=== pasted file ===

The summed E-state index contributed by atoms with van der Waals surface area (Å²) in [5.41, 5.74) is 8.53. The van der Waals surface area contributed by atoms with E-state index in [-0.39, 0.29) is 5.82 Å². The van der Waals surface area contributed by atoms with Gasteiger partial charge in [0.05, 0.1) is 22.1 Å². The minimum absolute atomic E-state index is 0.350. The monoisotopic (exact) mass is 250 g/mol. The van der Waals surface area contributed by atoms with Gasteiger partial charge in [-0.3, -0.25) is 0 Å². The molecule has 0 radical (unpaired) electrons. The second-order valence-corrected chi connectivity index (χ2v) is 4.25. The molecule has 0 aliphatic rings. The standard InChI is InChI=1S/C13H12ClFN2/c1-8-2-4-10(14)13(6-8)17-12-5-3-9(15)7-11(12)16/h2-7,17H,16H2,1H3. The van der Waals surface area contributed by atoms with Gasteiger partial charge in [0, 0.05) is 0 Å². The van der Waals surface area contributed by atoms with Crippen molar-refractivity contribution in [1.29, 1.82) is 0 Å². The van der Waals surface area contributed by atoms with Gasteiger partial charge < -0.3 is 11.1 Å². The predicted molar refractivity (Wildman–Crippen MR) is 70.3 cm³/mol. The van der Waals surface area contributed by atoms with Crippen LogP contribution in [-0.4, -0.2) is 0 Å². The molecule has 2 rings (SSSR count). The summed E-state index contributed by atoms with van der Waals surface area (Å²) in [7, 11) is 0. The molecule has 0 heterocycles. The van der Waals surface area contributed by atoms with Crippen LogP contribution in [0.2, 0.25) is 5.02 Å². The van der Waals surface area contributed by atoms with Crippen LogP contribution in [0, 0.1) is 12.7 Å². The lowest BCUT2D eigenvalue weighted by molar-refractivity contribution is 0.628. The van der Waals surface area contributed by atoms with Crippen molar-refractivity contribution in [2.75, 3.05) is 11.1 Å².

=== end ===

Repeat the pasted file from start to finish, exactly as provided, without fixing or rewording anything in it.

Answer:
The summed E-state index contributed by atoms with van der Waals surface area (Å²) in [5.41, 5.74) is 8.53. The van der Waals surface area contributed by atoms with E-state index in [-0.39, 0.29) is 5.82 Å². The van der Waals surface area contributed by atoms with Gasteiger partial charge in [0.05, 0.1) is 22.1 Å². The minimum absolute atomic E-state index is 0.350. The monoisotopic (exact) mass is 250 g/mol. The van der Waals surface area contributed by atoms with Gasteiger partial charge in [-0.3, -0.25) is 0 Å². The molecule has 0 radical (unpaired) electrons. The second-order valence-corrected chi connectivity index (χ2v) is 4.25. The molecule has 0 aliphatic rings. The standard InChI is InChI=1S/C13H12ClFN2/c1-8-2-4-10(14)13(6-8)17-12-5-3-9(15)7-11(12)16/h2-7,17H,16H2,1H3. The van der Waals surface area contributed by atoms with Gasteiger partial charge in [0, 0.05) is 0 Å². The van der Waals surface area contributed by atoms with Crippen molar-refractivity contribution in [1.29, 1.82) is 0 Å². The van der Waals surface area contributed by atoms with Gasteiger partial charge < -0.3 is 11.1 Å². The predicted molar refractivity (Wildman–Crippen MR) is 70.3 cm³/mol. The van der Waals surface area contributed by atoms with Crippen LogP contribution in [-0.4, -0.2) is 0 Å². The molecule has 2 rings (SSSR count). The summed E-state index contributed by atoms with van der Waals surface area (Å²) in [7, 11) is 0. The molecule has 0 heterocycles. The van der Waals surface area contributed by atoms with Crippen LogP contribution in [0.2, 0.25) is 5.02 Å². The van der Waals surface area contributed by atoms with Crippen LogP contribution in [0, 0.1) is 12.7 Å². The lowest BCUT2D eigenvalue weighted by molar-refractivity contribution is 0.628. The van der Waals surface area contributed by atoms with Crippen molar-refractivity contribution in [2.75, 3.05) is 11.1 Å².